Peggy Sue Got Married Soundtrack Review: This is a review of the film score Peggy Sue Got Married by John Barry.
At a glance:
48 minutes of score
Geek Score: 92.9
Total Minutes Of Excellence: 30
Album Excellence: 63%
Buy or stream? Buy
Peggy Sue Got Married is a 1986 comedy film directed by Francis Ford Coppola starring Kathleen Turner and Nicolas Cage. Peggy Sue Bodell once got married to Charlie Bodell. Turns out that Charlie isn’t exactly the world’s greatest husband and they are on the verge of divorce. The life she always wanted seems to be stuck in the past. Luckily for Peggy Sue, she somehow gets transported back to the 60s where she is still attending high school. She gets a second chance in life. Will she take it or will she end up exactly where she is? The score is composed by John Barry and this review is part of composer of the month.
We start with ‘Blood Drive 1960’ which is kind of ominous and mysterious. Some nicer, more welcoming tones come in at 49 seconds. The music is opening up a little bit, like a morning sunrise. A flute comes in at 1:47. Well, this was quite depressive, the feeling I get from it. Off to something slightly different with ‘Peggy Sue’s Homecoming’, a lovely piano and string opening, a bit magical. Well, Peggy Sue is travelling through time anyway. At 34 seconds, there’s a glimpse of classic John Barry with some romantic music. The music doesn’t quite open up from the slightly sad opening. There’s still some sadness here. I guess Peggy Sue is reflecting on her poor choices in the past. From 2:28 though is a lovely little passage, and hopefully there will be more like this in the upcoming cues. ‘Sleep, Baby’ starts jazzy. Yes! I love it when John Barry gives me some jazzy delights. This is classic Barry, lovely, subtle romantics. Actually, it’s not subtle at all, it’s Barry through and through and I love it.
Some more Barry greatness in ‘The Silent Treatment’. Barry’s music is special and this is the kind of music that he and seemingly only he could create on a regular basis. He is sorely missed. Barry sure knew how to turn on the beauty factor in his scores. ‘Grandmother Calls’ is another great example of that. ‘Date With Charlie’ brings out the saxophone. Barry and his woodwinds will never get old. Just beautiful. ‘The Ritual’ is Barry in suspense mode, but not quite James Bond quality is it? Still very good though. Now this is interesting. After hearing the main theme a number of times, I realised (after listening to ’Charlie’s Proposal) that is sounds a bit like classic James Horner. Interesting. There’s a couple of great alternates, ‘Sleep, Baby (Alternate)’ and ‘Peggy Sue With Michael (Alternate)’ and if you enjoyed the originals, you will enjoy these (hint: I Did). There’s also an unused fanfare called ‘Unused Fanfare’, it’s only 11 seconds, but a lot of fun.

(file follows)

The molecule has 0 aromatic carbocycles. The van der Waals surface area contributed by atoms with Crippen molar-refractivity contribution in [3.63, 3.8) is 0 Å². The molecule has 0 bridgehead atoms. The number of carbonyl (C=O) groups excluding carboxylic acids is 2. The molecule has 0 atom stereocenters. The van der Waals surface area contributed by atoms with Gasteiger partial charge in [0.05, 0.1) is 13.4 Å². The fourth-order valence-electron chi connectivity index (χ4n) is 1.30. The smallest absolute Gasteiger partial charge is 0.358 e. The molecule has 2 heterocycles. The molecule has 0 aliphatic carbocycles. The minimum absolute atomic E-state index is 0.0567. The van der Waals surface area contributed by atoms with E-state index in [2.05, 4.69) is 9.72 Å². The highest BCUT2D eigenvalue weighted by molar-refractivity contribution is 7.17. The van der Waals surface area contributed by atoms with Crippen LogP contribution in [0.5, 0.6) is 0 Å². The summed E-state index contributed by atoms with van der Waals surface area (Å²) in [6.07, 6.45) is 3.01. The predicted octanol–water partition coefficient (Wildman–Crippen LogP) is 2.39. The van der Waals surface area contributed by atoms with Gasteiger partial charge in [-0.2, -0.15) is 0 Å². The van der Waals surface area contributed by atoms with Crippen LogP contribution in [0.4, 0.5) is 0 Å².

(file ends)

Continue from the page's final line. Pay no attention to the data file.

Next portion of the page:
Beware though. I think this is one for Barry fans only. Barry haters (are there really Barry haters?) might steer clear as this is Barry overload, but it’s a treat for the fans. Varese Sarabande released the deluxe edition last year and that’s the one I’m reviewing. It’s a mix of Barry’s score and some songs by Buddy Holly and Dion & The Belmonts. It’s a wonderful release and a must-have for everyone really.
4. Sleep, Baby
5. The Silent Treatment
7. Grandmother Calls
8. Date With Charlie
9. Peggy Sue With Michael
11. Charlie’s Unplayed Guitar
12. Peggy Sue Visits Grandparents
15. Charlie, I Had The Strangest Experience
21. Sleep, Baby (Alternate)
22. Peggy Sue With Michael (Alternate)
23. Unused Fanfare